Havana: A Subtropical Delirium
A city of tropical heat, sweat, ramshackle beauty, and its very own cadence--a city that always surprises--Havana is brought to pulsing life by New York Times bestselling author Mark Kurlansky. Award-winning author Mark Kurlansky presents an insider's view of Havana: the elegant, tattered city he has come to know over more than thirty years. Part cultural history, part travelogue, with recipes, historic engravings, photographs, and Kurlansky's own pen-and-ink drawings throughout, Havana celebrates the city's singular music, literature, baseball, and food; its five centuries of outstanding, neglected architecture; and its extraordinary blend of cultures. Like all great cities, Havana has a rich history that informs the vibrant place it is today--from the native Taino to Columbus's landing, from Cuba's status as a U.S. protectorate to Batista's dictatorship and Castro's revolution, from Soviet presence to the welcoming of capitalist tourism. Havana is a place of extremes: a beautifully restored colonial city whose cobblestone streets pass through areas that have not been painted or repaired since long before the revolution. Kurlansky shows Havana through the eyes of Cuban writers, such as Alejo Carpentier and Jose Marti, and foreigners, including Graham Greene and Hemingway. He introduces us to Cuban baseball and its highly opinionated fans; the city's music scene, alive with the rhythm of Son; its culinary legacy. Through Mark Kurlansky's multilayered and electrifying portrait, the long-elusive city of Havana comes stirringly to life.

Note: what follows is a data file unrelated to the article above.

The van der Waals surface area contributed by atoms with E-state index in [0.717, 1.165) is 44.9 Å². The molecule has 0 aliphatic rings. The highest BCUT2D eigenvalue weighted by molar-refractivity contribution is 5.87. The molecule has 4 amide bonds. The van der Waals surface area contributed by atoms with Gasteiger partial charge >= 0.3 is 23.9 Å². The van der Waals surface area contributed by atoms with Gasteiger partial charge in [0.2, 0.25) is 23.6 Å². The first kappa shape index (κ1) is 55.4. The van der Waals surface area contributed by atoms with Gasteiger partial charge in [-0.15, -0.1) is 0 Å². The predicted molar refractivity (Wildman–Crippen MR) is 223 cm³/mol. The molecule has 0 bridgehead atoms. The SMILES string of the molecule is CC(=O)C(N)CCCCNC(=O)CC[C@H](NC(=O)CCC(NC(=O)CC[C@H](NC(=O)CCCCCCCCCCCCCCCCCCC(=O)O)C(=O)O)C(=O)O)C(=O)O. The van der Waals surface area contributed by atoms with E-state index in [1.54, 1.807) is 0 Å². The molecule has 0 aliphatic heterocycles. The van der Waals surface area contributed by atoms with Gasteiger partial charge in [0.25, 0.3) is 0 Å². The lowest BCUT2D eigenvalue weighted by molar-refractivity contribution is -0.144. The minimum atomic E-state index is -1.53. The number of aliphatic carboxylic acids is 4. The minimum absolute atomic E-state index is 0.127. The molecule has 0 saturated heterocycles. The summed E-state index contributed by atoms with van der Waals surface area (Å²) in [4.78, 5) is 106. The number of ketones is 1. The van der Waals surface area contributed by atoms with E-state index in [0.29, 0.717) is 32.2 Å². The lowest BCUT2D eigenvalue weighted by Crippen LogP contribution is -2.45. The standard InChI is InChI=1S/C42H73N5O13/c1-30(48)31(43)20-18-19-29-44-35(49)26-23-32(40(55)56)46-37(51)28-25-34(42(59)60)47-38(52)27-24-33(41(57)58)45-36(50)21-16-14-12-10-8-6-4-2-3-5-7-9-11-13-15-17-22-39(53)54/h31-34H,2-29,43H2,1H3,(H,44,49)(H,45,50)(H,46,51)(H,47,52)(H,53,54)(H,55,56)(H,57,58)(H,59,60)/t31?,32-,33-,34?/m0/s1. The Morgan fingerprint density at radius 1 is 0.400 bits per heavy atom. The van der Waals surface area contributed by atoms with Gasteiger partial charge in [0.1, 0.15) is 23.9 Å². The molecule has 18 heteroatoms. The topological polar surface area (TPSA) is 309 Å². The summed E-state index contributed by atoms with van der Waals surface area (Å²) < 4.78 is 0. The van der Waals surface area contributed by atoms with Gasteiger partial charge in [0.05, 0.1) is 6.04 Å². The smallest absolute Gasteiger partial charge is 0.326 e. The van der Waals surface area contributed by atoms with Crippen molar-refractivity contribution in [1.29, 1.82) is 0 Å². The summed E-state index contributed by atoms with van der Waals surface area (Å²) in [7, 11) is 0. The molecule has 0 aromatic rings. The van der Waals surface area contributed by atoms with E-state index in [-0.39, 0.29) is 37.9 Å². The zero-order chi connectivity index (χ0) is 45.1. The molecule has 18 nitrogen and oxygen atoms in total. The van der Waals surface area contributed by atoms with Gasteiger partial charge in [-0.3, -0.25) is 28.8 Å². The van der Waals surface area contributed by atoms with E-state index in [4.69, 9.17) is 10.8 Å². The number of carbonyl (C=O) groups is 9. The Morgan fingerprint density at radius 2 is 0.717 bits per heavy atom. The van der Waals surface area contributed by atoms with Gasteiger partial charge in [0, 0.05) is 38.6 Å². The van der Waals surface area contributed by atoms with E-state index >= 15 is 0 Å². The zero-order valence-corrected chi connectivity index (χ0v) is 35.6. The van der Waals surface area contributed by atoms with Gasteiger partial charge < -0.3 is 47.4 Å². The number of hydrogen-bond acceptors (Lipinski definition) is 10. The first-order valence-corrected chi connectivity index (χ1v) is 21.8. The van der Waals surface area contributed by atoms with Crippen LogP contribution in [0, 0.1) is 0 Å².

A city of tropical heat, sweat, ramshackle beauty, and its very own cadence--a city that always surprises--Havana is brought to pulsing life by New York Times bestselling author Mark Kurlansky.
An affectionate, richly detailed, brief biography of a unique city. Kirkus Reviews An elegant brief history ... related with vast brio and wit. Los Angeles Times on COD A lively, anecdotal, all-encompassing history of Basque ingenuity and achievement. Atlantic Monthly on THE BASQUE HISTORY OF THE WORLD Kurlansky finds the world in a grain of salt...fascination and surprise regularly erupt from the detail. The New York Times Book Review on SALT Memorable, essential, and ... wondrous. The Boston Globe on 1968 Part treatise, part miscellany, unfailingly entertaining. New York Times Book Review on THE BIG OYSTER Kurlansky's telling of this history ... is swift, crisp, and deft. The Atlantic on PAPER